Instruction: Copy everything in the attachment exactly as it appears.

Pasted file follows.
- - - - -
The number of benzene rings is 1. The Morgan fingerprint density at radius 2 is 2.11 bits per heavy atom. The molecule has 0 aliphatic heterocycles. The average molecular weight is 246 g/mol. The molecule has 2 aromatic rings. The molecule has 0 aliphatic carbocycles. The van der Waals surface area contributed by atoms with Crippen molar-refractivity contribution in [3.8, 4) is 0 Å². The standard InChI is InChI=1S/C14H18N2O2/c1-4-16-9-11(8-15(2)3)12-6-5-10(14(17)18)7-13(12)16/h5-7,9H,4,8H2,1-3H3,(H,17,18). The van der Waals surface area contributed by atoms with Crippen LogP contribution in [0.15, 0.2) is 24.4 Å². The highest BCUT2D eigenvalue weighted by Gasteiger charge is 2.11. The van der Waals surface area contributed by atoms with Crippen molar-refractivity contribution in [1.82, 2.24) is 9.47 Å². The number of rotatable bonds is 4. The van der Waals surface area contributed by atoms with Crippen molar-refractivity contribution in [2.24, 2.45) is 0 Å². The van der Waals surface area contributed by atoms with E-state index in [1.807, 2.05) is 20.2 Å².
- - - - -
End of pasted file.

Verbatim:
The number of benzene rings is 1. The Morgan fingerprint density at radius 2 is 2.11 bits per heavy atom. The molecule has 0 aliphatic heterocycles. The average molecular weight is 246 g/mol. The molecule has 2 aromatic rings. The molecule has 0 aliphatic carbocycles. The van der Waals surface area contributed by atoms with Crippen molar-refractivity contribution in [3.8, 4) is 0 Å². The standard InChI is InChI=1S/C14H18N2O2/c1-4-16-9-11(8-15(2)3)12-6-5-10(14(17)18)7-13(12)16/h5-7,9H,4,8H2,1-3H3,(H,17,18). The van der Waals surface area contributed by atoms with Crippen LogP contribution in [0.15, 0.2) is 24.4 Å². The highest BCUT2D eigenvalue weighted by Gasteiger charge is 2.11. The van der Waals surface area contributed by atoms with Crippen molar-refractivity contribution in [1.82, 2.24) is 9.47 Å². The number of rotatable bonds is 4. The van der Waals surface area contributed by atoms with Crippen molar-refractivity contribution in [2.24, 2.45) is 0 Å². The van der Waals surface area contributed by atoms with E-state index in [1.807, 2.05) is 20.2 Å².